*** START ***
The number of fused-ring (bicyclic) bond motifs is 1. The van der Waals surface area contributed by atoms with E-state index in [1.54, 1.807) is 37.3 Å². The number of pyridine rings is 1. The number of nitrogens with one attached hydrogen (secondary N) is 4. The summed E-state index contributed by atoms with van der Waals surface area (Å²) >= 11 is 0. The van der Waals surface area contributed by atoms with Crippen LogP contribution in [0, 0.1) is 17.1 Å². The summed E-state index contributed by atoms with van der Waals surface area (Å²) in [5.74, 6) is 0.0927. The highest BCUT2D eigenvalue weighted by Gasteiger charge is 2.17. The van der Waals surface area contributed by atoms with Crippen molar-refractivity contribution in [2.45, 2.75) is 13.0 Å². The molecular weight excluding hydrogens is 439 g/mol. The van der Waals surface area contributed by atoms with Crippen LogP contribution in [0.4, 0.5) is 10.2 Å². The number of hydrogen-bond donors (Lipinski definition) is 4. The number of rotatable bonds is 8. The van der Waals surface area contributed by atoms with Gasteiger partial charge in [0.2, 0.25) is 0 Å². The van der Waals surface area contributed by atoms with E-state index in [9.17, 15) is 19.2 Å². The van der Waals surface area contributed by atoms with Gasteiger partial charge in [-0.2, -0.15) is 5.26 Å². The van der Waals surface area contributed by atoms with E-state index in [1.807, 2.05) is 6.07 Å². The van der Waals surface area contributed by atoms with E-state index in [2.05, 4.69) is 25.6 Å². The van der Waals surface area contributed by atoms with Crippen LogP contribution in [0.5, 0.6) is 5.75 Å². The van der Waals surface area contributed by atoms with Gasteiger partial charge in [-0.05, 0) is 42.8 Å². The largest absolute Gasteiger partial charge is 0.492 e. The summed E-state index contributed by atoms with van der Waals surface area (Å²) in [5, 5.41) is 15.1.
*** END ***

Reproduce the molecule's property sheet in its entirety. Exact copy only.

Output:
The number of fused-ring (bicyclic) bond motifs is 1. The van der Waals surface area contributed by atoms with E-state index in [1.54, 1.807) is 37.3 Å². The number of pyridine rings is 1. The number of nitrogens with one attached hydrogen (secondary N) is 4. The summed E-state index contributed by atoms with van der Waals surface area (Å²) >= 11 is 0. The van der Waals surface area contributed by atoms with Crippen LogP contribution in [0, 0.1) is 17.1 Å². The summed E-state index contributed by atoms with van der Waals surface area (Å²) in [5.74, 6) is 0.0927. The highest BCUT2D eigenvalue weighted by Gasteiger charge is 2.17. The van der Waals surface area contributed by atoms with Crippen molar-refractivity contribution in [2.45, 2.75) is 13.0 Å². The molecular weight excluding hydrogens is 439 g/mol. The van der Waals surface area contributed by atoms with Crippen LogP contribution in [0.4, 0.5) is 10.2 Å². The number of hydrogen-bond donors (Lipinski definition) is 4. The number of rotatable bonds is 8. The van der Waals surface area contributed by atoms with Gasteiger partial charge in [0.2, 0.25) is 0 Å². The van der Waals surface area contributed by atoms with E-state index in [9.17, 15) is 19.2 Å². The van der Waals surface area contributed by atoms with Gasteiger partial charge in [-0.2, -0.15) is 5.26 Å². The van der Waals surface area contributed by atoms with E-state index in [1.807, 2.05) is 6.07 Å². The van der Waals surface area contributed by atoms with E-state index in [2.05, 4.69) is 25.6 Å². The van der Waals surface area contributed by atoms with Crippen LogP contribution in [0.5, 0.6) is 5.75 Å². The van der Waals surface area contributed by atoms with Gasteiger partial charge in [-0.05, 0) is 42.8 Å². The largest absolute Gasteiger partial charge is 0.492 e. The summed E-state index contributed by atoms with van der Waals surface area (Å²) in [5, 5.41) is 15.1.